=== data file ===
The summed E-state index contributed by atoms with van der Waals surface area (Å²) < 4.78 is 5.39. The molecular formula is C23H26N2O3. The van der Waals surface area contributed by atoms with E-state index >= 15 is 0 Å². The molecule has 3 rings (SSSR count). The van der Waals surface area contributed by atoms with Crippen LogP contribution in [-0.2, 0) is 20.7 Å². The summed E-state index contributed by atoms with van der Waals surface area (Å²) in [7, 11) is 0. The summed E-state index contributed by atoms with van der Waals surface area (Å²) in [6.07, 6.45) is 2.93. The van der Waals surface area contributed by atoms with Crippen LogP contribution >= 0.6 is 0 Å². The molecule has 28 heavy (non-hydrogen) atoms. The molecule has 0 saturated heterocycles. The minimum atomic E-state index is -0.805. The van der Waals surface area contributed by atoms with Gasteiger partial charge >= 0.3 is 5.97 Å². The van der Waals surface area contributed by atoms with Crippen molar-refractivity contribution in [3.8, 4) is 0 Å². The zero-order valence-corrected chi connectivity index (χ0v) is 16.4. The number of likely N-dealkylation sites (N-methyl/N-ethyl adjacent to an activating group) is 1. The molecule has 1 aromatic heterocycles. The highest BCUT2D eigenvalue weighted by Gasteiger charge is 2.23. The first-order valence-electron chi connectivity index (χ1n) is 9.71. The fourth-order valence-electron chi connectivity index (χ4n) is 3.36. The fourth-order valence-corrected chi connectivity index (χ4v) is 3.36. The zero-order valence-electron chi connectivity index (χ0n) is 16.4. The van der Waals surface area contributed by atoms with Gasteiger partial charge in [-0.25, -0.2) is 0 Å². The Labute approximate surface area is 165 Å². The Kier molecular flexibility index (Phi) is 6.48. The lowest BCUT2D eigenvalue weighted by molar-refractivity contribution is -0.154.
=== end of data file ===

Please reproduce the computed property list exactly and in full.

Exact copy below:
The summed E-state index contributed by atoms with van der Waals surface area (Å²) < 4.78 is 5.39. The molecular formula is C23H26N2O3. The van der Waals surface area contributed by atoms with E-state index >= 15 is 0 Å². The molecule has 3 rings (SSSR count). The van der Waals surface area contributed by atoms with Crippen LogP contribution in [-0.2, 0) is 20.7 Å². The summed E-state index contributed by atoms with van der Waals surface area (Å²) in [7, 11) is 0. The summed E-state index contributed by atoms with van der Waals surface area (Å²) in [6.07, 6.45) is 2.93. The van der Waals surface area contributed by atoms with Crippen LogP contribution >= 0.6 is 0 Å². The molecule has 28 heavy (non-hydrogen) atoms. The molecule has 0 saturated heterocycles. The minimum atomic E-state index is -0.805. The van der Waals surface area contributed by atoms with Gasteiger partial charge >= 0.3 is 5.97 Å². The van der Waals surface area contributed by atoms with Crippen molar-refractivity contribution in [3.8, 4) is 0 Å². The zero-order valence-corrected chi connectivity index (χ0v) is 16.4. The number of likely N-dealkylation sites (N-methyl/N-ethyl adjacent to an activating group) is 1. The molecule has 1 aromatic heterocycles. The highest BCUT2D eigenvalue weighted by Gasteiger charge is 2.23. The first-order valence-electron chi connectivity index (χ1n) is 9.71. The fourth-order valence-electron chi connectivity index (χ4n) is 3.36. The fourth-order valence-corrected chi connectivity index (χ4v) is 3.36. The zero-order valence-electron chi connectivity index (χ0n) is 16.4. The van der Waals surface area contributed by atoms with Gasteiger partial charge in [-0.25, -0.2) is 0 Å². The Labute approximate surface area is 165 Å². The Kier molecular flexibility index (Phi) is 6.48. The lowest BCUT2D eigenvalue weighted by molar-refractivity contribution is -0.154.